In a statement with the figures the company said: “The buoyancy of our sales last year, along with the benign economic environment that accompanied it, make comparatives in the year ahead challenging. Last year’s strength contrasts with this year’s unusually high level of geopolitical and economic uncertainty. The combination of these factors make accurate guidance particularly difficult.”

On sales trends, it said it was seeing consumers revert to more formal wear as they returned to the office.

“So far this year, UK sales are ahead of where we expected them to be, mainly driven by better than anticipated sales in our retail stores.

“We are also seeing a very sharp reversal of lockdown fashion trends, with a return to more formal dressing and notable reduction in spending on Home and very casual clothing.”

Its central scenario for the year ahead is that full price sales will increase by +5.0% and that group profits will increase by +3.3% to £850m.


7am: Lloyd’s of London exposure

Insurance syndicate Lloyd’s of London faces major claims this year from the conflict in Ukraine, but this will not create solvency difficulties, it said.

Lloyd’s is talking to its market partners to understand their exposure related to the conflict.

The aviation insurance market is seen as particularly exposed to the impact of Russia’s invasion of Ukraine and subsequent sanctions by Western governments.

Global leasing companies are staring at an imminent sanctions deadline to repossess more than 400 jets worth almost $10 billion from Russian airlines, as experts warn legal wrangling between airlines, lessors and insurers could last a decade.

Lloyd’s said business underwritten in Ukraine, Russia and Belarus currently accounted for less than 1% of the market’s total business.

It was hit badly by the COVID-19 pandemic in 2020 but recovered ground last year after raising premium rates and excluding the virus from insurance policies.

Lloyd’s posted a 2021 pre-tax profit of £2.3 billion, following a £900m loss in 2020.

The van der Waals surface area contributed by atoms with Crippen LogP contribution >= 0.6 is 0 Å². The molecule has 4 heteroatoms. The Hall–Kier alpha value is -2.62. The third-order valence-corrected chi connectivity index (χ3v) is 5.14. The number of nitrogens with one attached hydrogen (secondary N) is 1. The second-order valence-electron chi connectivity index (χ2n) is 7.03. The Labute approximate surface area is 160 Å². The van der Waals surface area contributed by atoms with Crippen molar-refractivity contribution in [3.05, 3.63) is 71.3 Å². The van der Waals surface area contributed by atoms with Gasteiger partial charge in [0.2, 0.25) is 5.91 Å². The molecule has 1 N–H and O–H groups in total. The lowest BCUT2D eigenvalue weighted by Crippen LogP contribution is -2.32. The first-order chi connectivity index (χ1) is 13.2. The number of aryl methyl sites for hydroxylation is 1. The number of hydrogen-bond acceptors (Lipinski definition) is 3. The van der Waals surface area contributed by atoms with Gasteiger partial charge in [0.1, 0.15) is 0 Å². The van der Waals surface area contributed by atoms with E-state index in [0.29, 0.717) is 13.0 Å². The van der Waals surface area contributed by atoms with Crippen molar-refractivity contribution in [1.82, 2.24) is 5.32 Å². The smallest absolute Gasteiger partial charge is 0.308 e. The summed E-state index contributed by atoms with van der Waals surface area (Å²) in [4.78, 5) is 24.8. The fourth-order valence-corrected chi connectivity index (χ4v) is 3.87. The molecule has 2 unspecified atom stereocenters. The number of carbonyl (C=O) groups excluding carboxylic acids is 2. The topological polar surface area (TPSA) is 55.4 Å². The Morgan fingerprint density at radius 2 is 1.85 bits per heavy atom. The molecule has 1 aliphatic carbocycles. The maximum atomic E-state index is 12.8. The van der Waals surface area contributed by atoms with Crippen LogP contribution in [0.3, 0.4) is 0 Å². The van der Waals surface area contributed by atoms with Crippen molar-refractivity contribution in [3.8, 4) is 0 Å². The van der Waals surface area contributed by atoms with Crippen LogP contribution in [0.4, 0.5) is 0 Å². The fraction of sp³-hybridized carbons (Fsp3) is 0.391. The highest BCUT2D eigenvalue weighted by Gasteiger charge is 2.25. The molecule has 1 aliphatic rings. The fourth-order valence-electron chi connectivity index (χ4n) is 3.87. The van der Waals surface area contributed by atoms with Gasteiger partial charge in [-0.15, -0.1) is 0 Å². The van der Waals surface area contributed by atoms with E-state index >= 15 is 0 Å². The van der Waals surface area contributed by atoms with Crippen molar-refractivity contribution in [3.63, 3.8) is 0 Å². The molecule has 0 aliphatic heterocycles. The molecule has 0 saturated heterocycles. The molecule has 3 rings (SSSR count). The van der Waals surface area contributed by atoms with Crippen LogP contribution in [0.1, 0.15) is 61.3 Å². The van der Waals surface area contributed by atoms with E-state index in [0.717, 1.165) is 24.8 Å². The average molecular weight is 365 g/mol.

7am: Iomart cyber deal

Glasgow-based cloud computing firm iomart Group has announced a new partnership with e2e-assure, the cyber security specialists.

Full story here


7am: Beeks contract

Beeks Financial Cloud, the Glasgow-based cloud computing and connectivity provider for financial markets, has signed a multi-year  private cloud contract worth £4.4 million over five years, is for a new European Tier 1 client, and was secured via a partner.

Gordon McArthur, CEO, said: “Securing a further contract of such significance reinforces our belief that the prospects for Beeks have never been stronger, as financial services organisations accelerate their cloud strategies.

“Alongside other recent wins we have announced, this latest contract contributes towards underpinning our FY23 expectations.

“A substantial pipeline continues to build across our Private Cloud and Proximity Cloud offerings, and we are confident in our ability to further increase our market share.”


Global markets

Brent oil was quoted at $122.05 a barrel this morning, up slightly from $121.99 late Wednesday as attention switches to US president Joe Biden’s meetings in Brussels.

In the US, Wall Street ended lower, with the Dow Jones Industrial Average down 1.3%, S&P 500 1.2% and Nasdaq Composite down 1.3%.

In Asia on Thursday, Japan’s Nikkei 225 index closed up 0.3%. In China, the Shanghai Composite was down 0.5%, while the Hang Seng index in Hong Kong was down 0.2%.